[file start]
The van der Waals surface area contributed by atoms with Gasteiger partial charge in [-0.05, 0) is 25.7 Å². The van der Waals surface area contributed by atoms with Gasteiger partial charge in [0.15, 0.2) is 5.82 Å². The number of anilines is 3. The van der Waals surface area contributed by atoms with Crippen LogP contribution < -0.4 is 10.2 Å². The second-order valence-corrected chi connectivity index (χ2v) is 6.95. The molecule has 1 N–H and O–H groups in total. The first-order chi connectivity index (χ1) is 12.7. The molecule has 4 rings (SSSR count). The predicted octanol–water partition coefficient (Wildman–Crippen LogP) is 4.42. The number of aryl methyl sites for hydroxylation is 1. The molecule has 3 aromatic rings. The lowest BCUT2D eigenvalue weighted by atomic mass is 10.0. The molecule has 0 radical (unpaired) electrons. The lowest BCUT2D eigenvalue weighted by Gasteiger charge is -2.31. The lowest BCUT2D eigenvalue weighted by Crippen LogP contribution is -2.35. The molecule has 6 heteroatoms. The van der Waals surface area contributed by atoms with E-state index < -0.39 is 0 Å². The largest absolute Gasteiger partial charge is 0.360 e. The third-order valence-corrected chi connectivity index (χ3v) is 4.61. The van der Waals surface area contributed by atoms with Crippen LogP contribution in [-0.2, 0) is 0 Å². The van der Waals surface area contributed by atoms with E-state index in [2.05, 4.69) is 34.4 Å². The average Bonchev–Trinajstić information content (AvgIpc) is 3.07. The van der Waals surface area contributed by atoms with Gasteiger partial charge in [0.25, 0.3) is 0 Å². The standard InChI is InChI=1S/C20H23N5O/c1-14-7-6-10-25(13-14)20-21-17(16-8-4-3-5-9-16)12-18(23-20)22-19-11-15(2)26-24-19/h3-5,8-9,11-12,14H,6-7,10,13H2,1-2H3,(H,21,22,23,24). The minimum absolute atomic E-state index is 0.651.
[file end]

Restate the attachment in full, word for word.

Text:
The van der Waals surface area contributed by atoms with Gasteiger partial charge in [-0.05, 0) is 25.7 Å². The van der Waals surface area contributed by atoms with Gasteiger partial charge in [0.15, 0.2) is 5.82 Å². The number of anilines is 3. The van der Waals surface area contributed by atoms with Crippen LogP contribution < -0.4 is 10.2 Å². The second-order valence-corrected chi connectivity index (χ2v) is 6.95. The molecule has 1 N–H and O–H groups in total. The first-order chi connectivity index (χ1) is 12.7. The molecule has 4 rings (SSSR count). The predicted octanol–water partition coefficient (Wildman–Crippen LogP) is 4.42. The number of aryl methyl sites for hydroxylation is 1. The molecule has 3 aromatic rings. The lowest BCUT2D eigenvalue weighted by atomic mass is 10.0. The molecule has 0 radical (unpaired) electrons. The lowest BCUT2D eigenvalue weighted by Gasteiger charge is -2.31. The lowest BCUT2D eigenvalue weighted by Crippen LogP contribution is -2.35. The molecule has 6 heteroatoms. The van der Waals surface area contributed by atoms with E-state index < -0.39 is 0 Å². The largest absolute Gasteiger partial charge is 0.360 e. The third-order valence-corrected chi connectivity index (χ3v) is 4.61. The van der Waals surface area contributed by atoms with Crippen LogP contribution in [-0.2, 0) is 0 Å². The van der Waals surface area contributed by atoms with E-state index in [2.05, 4.69) is 34.4 Å². The average Bonchev–Trinajstić information content (AvgIpc) is 3.07. The van der Waals surface area contributed by atoms with Gasteiger partial charge in [0.25, 0.3) is 0 Å². The standard InChI is InChI=1S/C20H23N5O/c1-14-7-6-10-25(13-14)20-21-17(16-8-4-3-5-9-16)12-18(23-20)22-19-11-15(2)26-24-19/h3-5,8-9,11-12,14H,6-7,10,13H2,1-2H3,(H,21,22,23,24). The minimum absolute atomic E-state index is 0.651.